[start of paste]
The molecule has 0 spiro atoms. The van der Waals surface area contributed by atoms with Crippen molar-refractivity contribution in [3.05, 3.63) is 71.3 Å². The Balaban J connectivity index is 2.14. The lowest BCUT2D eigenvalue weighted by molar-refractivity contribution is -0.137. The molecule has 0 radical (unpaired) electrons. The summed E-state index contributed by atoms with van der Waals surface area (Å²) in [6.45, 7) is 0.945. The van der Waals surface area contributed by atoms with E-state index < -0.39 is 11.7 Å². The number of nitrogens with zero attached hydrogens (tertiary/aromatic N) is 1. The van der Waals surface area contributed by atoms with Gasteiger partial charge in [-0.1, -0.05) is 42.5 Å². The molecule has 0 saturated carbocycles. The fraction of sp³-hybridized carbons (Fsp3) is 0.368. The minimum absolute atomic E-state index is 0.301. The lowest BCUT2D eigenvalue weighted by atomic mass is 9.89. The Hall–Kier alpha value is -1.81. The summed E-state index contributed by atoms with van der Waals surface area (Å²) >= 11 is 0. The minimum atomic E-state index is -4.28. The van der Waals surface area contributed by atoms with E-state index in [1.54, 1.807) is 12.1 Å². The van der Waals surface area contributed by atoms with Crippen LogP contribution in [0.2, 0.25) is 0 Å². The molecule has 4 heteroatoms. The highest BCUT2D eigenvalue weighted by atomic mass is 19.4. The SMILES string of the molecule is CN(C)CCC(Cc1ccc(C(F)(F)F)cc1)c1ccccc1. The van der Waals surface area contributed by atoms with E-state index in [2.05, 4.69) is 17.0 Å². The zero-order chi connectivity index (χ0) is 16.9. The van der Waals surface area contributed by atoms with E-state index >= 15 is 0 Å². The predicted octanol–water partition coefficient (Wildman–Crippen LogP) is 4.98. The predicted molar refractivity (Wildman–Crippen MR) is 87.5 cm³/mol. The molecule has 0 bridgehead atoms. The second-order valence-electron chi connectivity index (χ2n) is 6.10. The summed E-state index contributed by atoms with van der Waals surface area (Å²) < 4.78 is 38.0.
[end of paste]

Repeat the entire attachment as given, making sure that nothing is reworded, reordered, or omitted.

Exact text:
The molecule has 0 spiro atoms. The van der Waals surface area contributed by atoms with Crippen molar-refractivity contribution in [3.05, 3.63) is 71.3 Å². The Balaban J connectivity index is 2.14. The lowest BCUT2D eigenvalue weighted by molar-refractivity contribution is -0.137. The molecule has 0 radical (unpaired) electrons. The summed E-state index contributed by atoms with van der Waals surface area (Å²) in [6.45, 7) is 0.945. The van der Waals surface area contributed by atoms with E-state index < -0.39 is 11.7 Å². The number of nitrogens with zero attached hydrogens (tertiary/aromatic N) is 1. The van der Waals surface area contributed by atoms with Gasteiger partial charge in [-0.1, -0.05) is 42.5 Å². The molecule has 0 saturated carbocycles. The fraction of sp³-hybridized carbons (Fsp3) is 0.368. The minimum absolute atomic E-state index is 0.301. The lowest BCUT2D eigenvalue weighted by atomic mass is 9.89. The Hall–Kier alpha value is -1.81. The summed E-state index contributed by atoms with van der Waals surface area (Å²) >= 11 is 0. The minimum atomic E-state index is -4.28. The van der Waals surface area contributed by atoms with E-state index in [1.54, 1.807) is 12.1 Å². The van der Waals surface area contributed by atoms with Crippen LogP contribution in [0.2, 0.25) is 0 Å². The molecule has 4 heteroatoms. The highest BCUT2D eigenvalue weighted by atomic mass is 19.4. The SMILES string of the molecule is CN(C)CCC(Cc1ccc(C(F)(F)F)cc1)c1ccccc1. The van der Waals surface area contributed by atoms with E-state index in [2.05, 4.69) is 17.0 Å². The zero-order chi connectivity index (χ0) is 16.9. The van der Waals surface area contributed by atoms with E-state index >= 15 is 0 Å². The predicted octanol–water partition coefficient (Wildman–Crippen LogP) is 4.98. The predicted molar refractivity (Wildman–Crippen MR) is 87.5 cm³/mol. The molecule has 0 bridgehead atoms. The second-order valence-electron chi connectivity index (χ2n) is 6.10. The summed E-state index contributed by atoms with van der Waals surface area (Å²) < 4.78 is 38.0.